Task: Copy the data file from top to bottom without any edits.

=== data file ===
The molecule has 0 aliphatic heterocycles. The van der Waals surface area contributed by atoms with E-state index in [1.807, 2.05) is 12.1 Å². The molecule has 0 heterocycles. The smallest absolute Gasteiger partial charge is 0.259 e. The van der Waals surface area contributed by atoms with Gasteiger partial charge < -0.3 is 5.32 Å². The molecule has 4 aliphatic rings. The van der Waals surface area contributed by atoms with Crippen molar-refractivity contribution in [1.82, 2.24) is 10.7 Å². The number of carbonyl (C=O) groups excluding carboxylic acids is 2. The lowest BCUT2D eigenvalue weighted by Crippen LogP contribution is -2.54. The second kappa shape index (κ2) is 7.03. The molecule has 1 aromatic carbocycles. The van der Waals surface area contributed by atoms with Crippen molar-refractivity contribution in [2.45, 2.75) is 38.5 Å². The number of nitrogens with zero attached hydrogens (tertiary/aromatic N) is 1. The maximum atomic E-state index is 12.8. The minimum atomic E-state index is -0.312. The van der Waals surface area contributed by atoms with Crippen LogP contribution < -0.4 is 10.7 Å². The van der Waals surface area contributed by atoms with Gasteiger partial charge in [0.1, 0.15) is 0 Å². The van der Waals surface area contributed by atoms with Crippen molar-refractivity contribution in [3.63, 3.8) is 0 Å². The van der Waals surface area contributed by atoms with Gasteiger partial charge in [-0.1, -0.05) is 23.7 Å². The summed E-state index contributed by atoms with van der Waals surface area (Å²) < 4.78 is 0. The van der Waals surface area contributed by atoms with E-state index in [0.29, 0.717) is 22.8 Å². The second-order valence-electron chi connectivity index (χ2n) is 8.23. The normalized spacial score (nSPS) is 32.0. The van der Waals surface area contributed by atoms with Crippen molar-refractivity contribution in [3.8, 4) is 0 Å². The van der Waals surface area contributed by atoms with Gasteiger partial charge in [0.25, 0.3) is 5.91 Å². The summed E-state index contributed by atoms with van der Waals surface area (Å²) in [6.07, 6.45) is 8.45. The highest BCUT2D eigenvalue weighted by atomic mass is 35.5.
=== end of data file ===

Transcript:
The molecule has 0 aliphatic heterocycles. The van der Waals surface area contributed by atoms with E-state index in [1.807, 2.05) is 12.1 Å². The molecule has 0 heterocycles. The smallest absolute Gasteiger partial charge is 0.259 e. The van der Waals surface area contributed by atoms with Gasteiger partial charge < -0.3 is 5.32 Å². The molecule has 4 aliphatic rings. The van der Waals surface area contributed by atoms with Crippen molar-refractivity contribution in [1.82, 2.24) is 10.7 Å². The number of carbonyl (C=O) groups excluding carboxylic acids is 2. The lowest BCUT2D eigenvalue weighted by Crippen LogP contribution is -2.54. The second kappa shape index (κ2) is 7.03. The molecule has 1 aromatic carbocycles. The van der Waals surface area contributed by atoms with Crippen molar-refractivity contribution in [2.45, 2.75) is 38.5 Å². The number of nitrogens with zero attached hydrogens (tertiary/aromatic N) is 1. The maximum atomic E-state index is 12.8. The minimum atomic E-state index is -0.312. The van der Waals surface area contributed by atoms with Crippen LogP contribution < -0.4 is 10.7 Å². The van der Waals surface area contributed by atoms with Gasteiger partial charge in [0.1, 0.15) is 0 Å². The van der Waals surface area contributed by atoms with Crippen molar-refractivity contribution in [3.63, 3.8) is 0 Å². The van der Waals surface area contributed by atoms with Gasteiger partial charge in [-0.1, -0.05) is 23.7 Å². The summed E-state index contributed by atoms with van der Waals surface area (Å²) < 4.78 is 0. The van der Waals surface area contributed by atoms with E-state index in [0.29, 0.717) is 22.8 Å². The second-order valence-electron chi connectivity index (χ2n) is 8.23. The normalized spacial score (nSPS) is 32.0. The van der Waals surface area contributed by atoms with Crippen molar-refractivity contribution in [3.8, 4) is 0 Å². The van der Waals surface area contributed by atoms with Gasteiger partial charge in [0.25, 0.3) is 5.91 Å². The summed E-state index contributed by atoms with van der Waals surface area (Å²) in [6.07, 6.45) is 8.45. The highest BCUT2D eigenvalue weighted by atomic mass is 35.5.